On 27 May 1933, Isabella Duncan turned 90. From family and friends in the state, she received messages of congratulations. Born in the north of England in 1843, Isabella arrived in Western Australia in 1851 with her parents, Francis and Mary Ann Pearson. She was eight years old. The family immigrated because Francis was offered a job to erect the smelting works at the Geraldine Mine on the Murchison River.
The eldest of five children, Isabella could not remember much about her home town in England but could remember that before the family left, they travelled to London. For two weeks, they remained in London until they boarded the ship ‘Morning Star’ for Western Australia.
They were at sea for four months before they arrived at Fremantle. In November, they picked up some men who were also working on the mine, and then sailed for Champion Bay. Dropping anchor, they found there was little to no accommodation at Geraldton. To get to the Murchison, they travelled seventy miles by bullock teams. Isabella recalled, “We children did not mind that. We thought it was a picnic. It was a very nice time of the year and there were plenty of flowers about.”
Once they arrived at the Murchison, they found a stone house ready for their use. It had a thatched roof, but no fireplace. They did all their cooking outside. As required of him, Isabella’s father erected the smelting works, and the lead was smelted. From the Murchison River, men carted it to Port Gregory to load it onto ships.
With the work at the Geraldine Mine complete, the family moved to Lynton. At Lynton, they lived in a tent until a house was built. Isabella’s father established a store and sold goods to men who passed by. There was not a lot there except for the depot for the convicts. Later, Captain Sandford went to live there and built a mansion. He brought with him a pack of hounds for hunting, which Isabella described as savage brutes.
During much of her childhood, Isabella’s Mum taught her. There was a school at Port Gregory for the Pensioner Guards’ families, so for a little while, she went there. Eventually, her family moved again, this time to Greenough in 1862. At Greenough, in 1863, her father built and ran the Hampton Arms Inn.
Isabella was likely already living at Greenough when her family moved. In 1857, at Champion Bay, she married Thomas Duncan, and they went to live at Greenough in a two-roomed cottage with a thatched roof. Over the years, they kept about fifty or sixty cows and made butter and cheese from the milk. Isabella noted, “We made beautiful butter. At that time the Wannerooka mine was employing a lot of men and we used to send a lot of butter up there. We used to send it in barrels and kegs. We also made good cheese. When it was too hot to make butter we made cheese.”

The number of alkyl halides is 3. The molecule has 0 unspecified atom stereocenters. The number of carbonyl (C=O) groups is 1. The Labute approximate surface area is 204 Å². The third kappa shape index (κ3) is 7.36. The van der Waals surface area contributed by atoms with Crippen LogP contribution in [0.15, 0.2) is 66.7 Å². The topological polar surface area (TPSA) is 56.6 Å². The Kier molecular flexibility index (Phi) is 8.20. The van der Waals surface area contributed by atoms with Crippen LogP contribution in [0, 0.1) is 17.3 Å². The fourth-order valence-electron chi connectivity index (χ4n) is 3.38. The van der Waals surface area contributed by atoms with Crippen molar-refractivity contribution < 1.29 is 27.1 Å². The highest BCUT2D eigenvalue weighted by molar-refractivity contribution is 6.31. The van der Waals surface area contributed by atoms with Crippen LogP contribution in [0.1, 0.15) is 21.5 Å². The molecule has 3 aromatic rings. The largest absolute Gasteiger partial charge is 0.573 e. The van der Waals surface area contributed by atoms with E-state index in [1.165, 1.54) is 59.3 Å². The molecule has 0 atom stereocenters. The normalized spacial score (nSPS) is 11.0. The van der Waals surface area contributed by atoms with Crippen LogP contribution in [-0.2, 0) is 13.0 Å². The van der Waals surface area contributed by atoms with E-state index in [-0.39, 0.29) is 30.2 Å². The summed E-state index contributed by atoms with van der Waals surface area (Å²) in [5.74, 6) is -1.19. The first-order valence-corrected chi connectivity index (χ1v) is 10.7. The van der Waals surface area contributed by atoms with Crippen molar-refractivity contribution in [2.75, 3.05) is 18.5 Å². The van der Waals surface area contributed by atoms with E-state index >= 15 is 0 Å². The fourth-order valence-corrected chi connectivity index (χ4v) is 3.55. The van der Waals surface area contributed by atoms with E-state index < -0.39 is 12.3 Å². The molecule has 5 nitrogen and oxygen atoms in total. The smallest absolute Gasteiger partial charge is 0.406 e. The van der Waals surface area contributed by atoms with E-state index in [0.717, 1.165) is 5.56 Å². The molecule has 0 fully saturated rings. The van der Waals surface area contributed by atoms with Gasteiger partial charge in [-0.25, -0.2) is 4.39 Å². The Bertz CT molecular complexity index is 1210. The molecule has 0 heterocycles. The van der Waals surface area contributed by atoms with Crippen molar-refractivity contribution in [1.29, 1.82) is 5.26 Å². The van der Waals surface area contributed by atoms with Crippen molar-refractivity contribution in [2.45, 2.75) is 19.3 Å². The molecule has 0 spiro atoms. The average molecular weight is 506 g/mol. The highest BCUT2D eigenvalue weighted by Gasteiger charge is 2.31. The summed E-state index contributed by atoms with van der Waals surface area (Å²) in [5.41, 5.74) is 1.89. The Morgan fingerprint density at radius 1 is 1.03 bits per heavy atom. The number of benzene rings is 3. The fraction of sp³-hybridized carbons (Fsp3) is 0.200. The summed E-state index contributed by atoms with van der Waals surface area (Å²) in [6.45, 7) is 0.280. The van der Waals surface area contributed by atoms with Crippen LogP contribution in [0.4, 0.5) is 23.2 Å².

Among her many memories, she recalled a time in 1859 when she and Thomas went to Dongara for a holiday at Mr Lockier Burges’s home. They travelled on horseback and spent several days there. On the way back, they rode past Allanooka and rested their horses. While there, they saw a man galloping in the distance. Curious as to what was going on, they rode to meet him. When questioned as to where he was going, he responded, “I am going into Champion Bay to let them know there have been some pirates come into Dongarra.” The pirates were actually escaped convicts from Fremantle, and after stealing from the man at Dongara, they sailed as far as Shark Bay.
Isabella and Thomas had eight children. In 1878, Thomas died when their youngest was only a few months old. Isabella stayed at Greenough and continued living “a quiet life, with plenty to do.” After she had an accident in 1930, she went to live at Rosella Hospital. It was there that a reporter from the Geraldton Guardian and Express interviewed her in honour of her milestone birthday.
She has grown old gracefully, with the love of her children and the children of the younger generations, and the affection of a host of friends, who have grateful recollections of her many kindnesses when she was able to take an active part in life, and delighted to share the joys and sorrows of her neighbours and friends on the Greenough.
- 1933 ‘NINETY YEARS’, Geraldton Guardian and Express (WA : 1929 – 1947), 27 May, p. 4. , viewed 12 Sep 2021, http://nla.gov.au/nla.news-article67234713
- 1933 ‘NINETY YEARS’, The Irwin Index (Mingenew, WA : 1926 – 1956), 3 June, p. 4. , viewed 17 Sep 2021, http://nla.gov.au/nla.news-article251886412
- State Library of Western Australia; Mrs Pearson, aged 84, the first white woman to arrive at Geraldton; Kretchmar, William Herman, 1856-1945; 1897; Call Number: 4372B/39C